Take better photographs : composition

I don’t know how you feel about New Year resolutions. I am trying a new version of resolutions: not a “must do it otherwise I failed”.. but a gentler self-encouragement. One of these is blogging more. I’d like to blog about my work but also more generally about people and subjects that I find interesting and would like to share with you.

Today I want to start with the basics: most people take photos, phones are becoming better at it and today I saw a portable printer for phone photos by Fuji. Even bad cameras can help everyone improve their photography skills. So if you want to take better photos, start here.

Basically in photography, there are 2 sets to consider: the technical aspect but you need to have control over how the camera takes photos so not today and the composition.

Today I am starting with the very basic, please don’t be offended if you find this too simple (I added a * version to take each step further) Here are 2 simple steps you can take towards better composition. Please take one at a time. One step, practice, get better, feel good, have fun!

1- This is really the first one: declutter Our eyes are very good at seeing what we focus on and ignoring the rest, just as we can hear our baby’s whimper in a noisy room, but on a photograph we can’t ignore the cluttered, distracting background, so take your time, look at what/ who you want on the photos then look around, all around, see if there are branches sticking out of their head, or dirty laundry in the corner, strange reflections or shadows, aim for less. Do that when you take a photo and when you look at photos, look at what shouldn’t be there. It’s like everything the more you do it, the more naturally it comes.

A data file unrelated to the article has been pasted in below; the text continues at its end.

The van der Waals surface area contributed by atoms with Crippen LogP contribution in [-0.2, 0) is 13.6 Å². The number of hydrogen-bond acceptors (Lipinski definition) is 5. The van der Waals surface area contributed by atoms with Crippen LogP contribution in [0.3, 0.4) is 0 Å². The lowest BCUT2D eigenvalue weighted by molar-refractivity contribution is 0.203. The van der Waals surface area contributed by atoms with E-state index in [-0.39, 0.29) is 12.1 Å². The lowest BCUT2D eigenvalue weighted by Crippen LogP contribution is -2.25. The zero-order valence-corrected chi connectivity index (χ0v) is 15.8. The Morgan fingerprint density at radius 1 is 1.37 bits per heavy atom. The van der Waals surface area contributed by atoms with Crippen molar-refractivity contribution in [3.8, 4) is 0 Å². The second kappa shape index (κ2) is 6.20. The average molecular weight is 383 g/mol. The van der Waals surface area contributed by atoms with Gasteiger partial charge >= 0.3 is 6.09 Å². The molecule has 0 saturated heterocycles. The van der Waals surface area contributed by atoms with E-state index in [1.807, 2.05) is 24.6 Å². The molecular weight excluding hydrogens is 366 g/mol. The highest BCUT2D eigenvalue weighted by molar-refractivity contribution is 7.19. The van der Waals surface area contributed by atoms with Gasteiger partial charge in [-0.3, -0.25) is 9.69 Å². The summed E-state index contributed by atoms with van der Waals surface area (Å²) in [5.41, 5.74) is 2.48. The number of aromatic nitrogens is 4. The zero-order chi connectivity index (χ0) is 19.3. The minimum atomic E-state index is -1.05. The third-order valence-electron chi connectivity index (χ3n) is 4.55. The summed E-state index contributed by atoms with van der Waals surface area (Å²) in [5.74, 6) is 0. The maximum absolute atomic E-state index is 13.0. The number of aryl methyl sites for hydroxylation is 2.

1* Remove background. The title photo I shot outdoors but brought some black card to isolate the Chinese lanterns. I had to try different positions so the card was in shade and the plant in the light- which is why I wear trousers when I shoot, I get into very strange positions!

2- Light. Obvious really as “photography” means “writing with light” (hence the name Lumiere) Light is everything in photography. Learn to see it, where it comes from, its colour- warmer earlier and later in the day, its shadows, the dappled shade that is best to avoid as patterns on faces rarely look attractive. Experiment with objects how they look different if you turn them slightly, do that with people too if they’re willing. Window light is fantastic: explore! A sunny day with indirect light is good, so indoor/outdoor like under an archway or other semi roof building, in an even shade but as near the light as you can without shadows. Bright grey days are great too as you can go anywhere and have soft, even light.

2* If you want to add light start with a reflector: take a white T shirt/tea towel/canvas/sheet of paper/polystyrene/thing and place it so it bounces light back in the shaded area of the face or even underneath. Really not that hard, have a go, play, you’ll be amazed.

To see other tips, click here

If you need help with anything photography related, give me a call, Alix 07763064497

 

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